The site is part of the German WWII Project Riese (Giant) in the Owl Mountains (Góry Sowie )of southern Poland. It operates as a museum site known as the Osówka Podziemne Miasto (Underground City).
The underground complex has two entrances; there is another short unconnected excavation but we weren’t able to locate this entrance. Our guided tour took us into the mountainside and we could quickly see that more of the complex had been concrete-lined than nearby Rzeczka or Włodarz. The guardrooms appeared almost complete; we were told that it is one of the few locations where hibernating bats have been found.
Next, a surprise, as the tunnel rises up steps perhaps 15 metres. Whatever the purpose of the complex this seems very odd; whether used for manufacturing, storage or personnel protection this would certainly have hampererd operations. One of the plans marked this as a fault but we didn’t have time to look properly at the geology before we had to move on. Beyond this level change we entered another grid layout, with some of the tunnels widened to form huge halls. One of these still had the extensive arched shuttering over which concrete had been poured; a dramatic snapshot of ‘work in progress’.
Like Włodarz, part of the complex is flooded but we did not have the time to explore this by boat. We did, however see a shaft reaching perhaps 50 metres to the surface with a diameter of around six metres. The tunnels have been used for the filming of a number of science fiction films and the remains of the set sit gently decaying alongside the more usual rusting wartime artefacts.
On exiting the underground section the more energetic of the group ascended a long steep hill to explore the top of the complex at our own speed. This was one of the highlights of the visit. First we were able to see the top of the shaft recently viewed undergound. Around this were a number of areas that looked like the bases of wartime huts – perhaps for construction workers. These in turn led to a section of underground tunnel which appeared to have been designed as a conduit for cables or piping but was high enough for pedestrians.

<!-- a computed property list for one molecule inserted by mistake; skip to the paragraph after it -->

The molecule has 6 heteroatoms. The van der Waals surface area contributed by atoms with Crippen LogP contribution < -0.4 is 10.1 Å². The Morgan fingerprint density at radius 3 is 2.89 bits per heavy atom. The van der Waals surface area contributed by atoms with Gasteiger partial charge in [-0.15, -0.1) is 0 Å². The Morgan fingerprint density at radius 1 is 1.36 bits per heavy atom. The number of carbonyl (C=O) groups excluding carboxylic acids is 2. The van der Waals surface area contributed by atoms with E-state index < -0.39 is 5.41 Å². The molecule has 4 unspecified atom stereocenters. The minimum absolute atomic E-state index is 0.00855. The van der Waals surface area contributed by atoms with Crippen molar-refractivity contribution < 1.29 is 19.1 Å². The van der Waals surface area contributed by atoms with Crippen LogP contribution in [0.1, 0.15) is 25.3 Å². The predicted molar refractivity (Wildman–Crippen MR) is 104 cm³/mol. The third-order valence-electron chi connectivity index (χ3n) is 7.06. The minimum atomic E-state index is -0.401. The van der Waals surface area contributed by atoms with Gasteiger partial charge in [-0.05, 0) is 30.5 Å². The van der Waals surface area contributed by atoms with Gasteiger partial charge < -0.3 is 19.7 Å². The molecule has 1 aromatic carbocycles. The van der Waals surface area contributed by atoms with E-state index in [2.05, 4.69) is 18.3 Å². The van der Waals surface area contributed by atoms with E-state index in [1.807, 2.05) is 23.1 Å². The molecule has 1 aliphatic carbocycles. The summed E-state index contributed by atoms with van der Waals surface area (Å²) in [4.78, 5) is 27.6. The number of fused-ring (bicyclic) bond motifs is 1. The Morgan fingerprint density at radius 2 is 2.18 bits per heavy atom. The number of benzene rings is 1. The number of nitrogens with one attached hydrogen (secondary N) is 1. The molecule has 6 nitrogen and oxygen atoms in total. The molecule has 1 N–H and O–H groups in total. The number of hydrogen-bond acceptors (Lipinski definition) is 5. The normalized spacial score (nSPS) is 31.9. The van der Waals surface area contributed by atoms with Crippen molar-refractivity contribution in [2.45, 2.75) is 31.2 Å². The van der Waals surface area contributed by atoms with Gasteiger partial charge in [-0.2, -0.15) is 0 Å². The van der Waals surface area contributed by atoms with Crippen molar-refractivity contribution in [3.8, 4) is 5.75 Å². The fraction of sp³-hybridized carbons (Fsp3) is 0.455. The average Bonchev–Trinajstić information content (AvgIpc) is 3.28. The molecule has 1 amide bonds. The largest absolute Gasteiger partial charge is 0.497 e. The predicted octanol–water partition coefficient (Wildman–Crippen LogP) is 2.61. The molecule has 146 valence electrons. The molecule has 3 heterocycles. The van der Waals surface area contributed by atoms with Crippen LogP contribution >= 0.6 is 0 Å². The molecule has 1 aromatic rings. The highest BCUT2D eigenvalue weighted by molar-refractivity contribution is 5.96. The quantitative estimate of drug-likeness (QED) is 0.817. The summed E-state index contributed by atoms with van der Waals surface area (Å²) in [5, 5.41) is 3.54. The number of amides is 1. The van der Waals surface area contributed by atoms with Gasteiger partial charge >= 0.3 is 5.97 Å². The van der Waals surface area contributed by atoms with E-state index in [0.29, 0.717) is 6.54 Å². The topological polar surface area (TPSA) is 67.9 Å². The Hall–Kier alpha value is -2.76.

This tunnel was unfinished and alongside it we once again saw huge stockpiles of bags of cement, showing that the works must have been abandoned at great speed. Of course cement needs aggregates and sand and we were surprised to see large silos – large enough for many tons – alongside the stacks of cement. It seems likely that the shaft was being used to feed in supplies of concrete.
Opposite a trackway from these silos was a vast building known locally either as the Casino or Officers’ Mess. It is around 50 metres by 13 metres with walls around 0.5 metres thick,and is almost complete with access through large window openings easily achieved. The speculation is that it served as some sort of headquarters building. Inside the building was bare but interestingly it still retained extensive wood-wool boards to the ceiling; this was an early example of their use as permanent shuttering - I can’t recall seeing this aspect at other German-built World War II sites.
Around 250 metres away was the second large above-ground structure. Conventially known as the Power Station, this is built only to ground level and measures around 30 metres square. The structure contains a number of manholes, hoppers and conduits which were explored by the party using original ladder staples. Extensive reinforcing bars showed that an above-ground structure was planned but the exact purpose of the building is unknown but some sort of power-generation seems as likely as anything.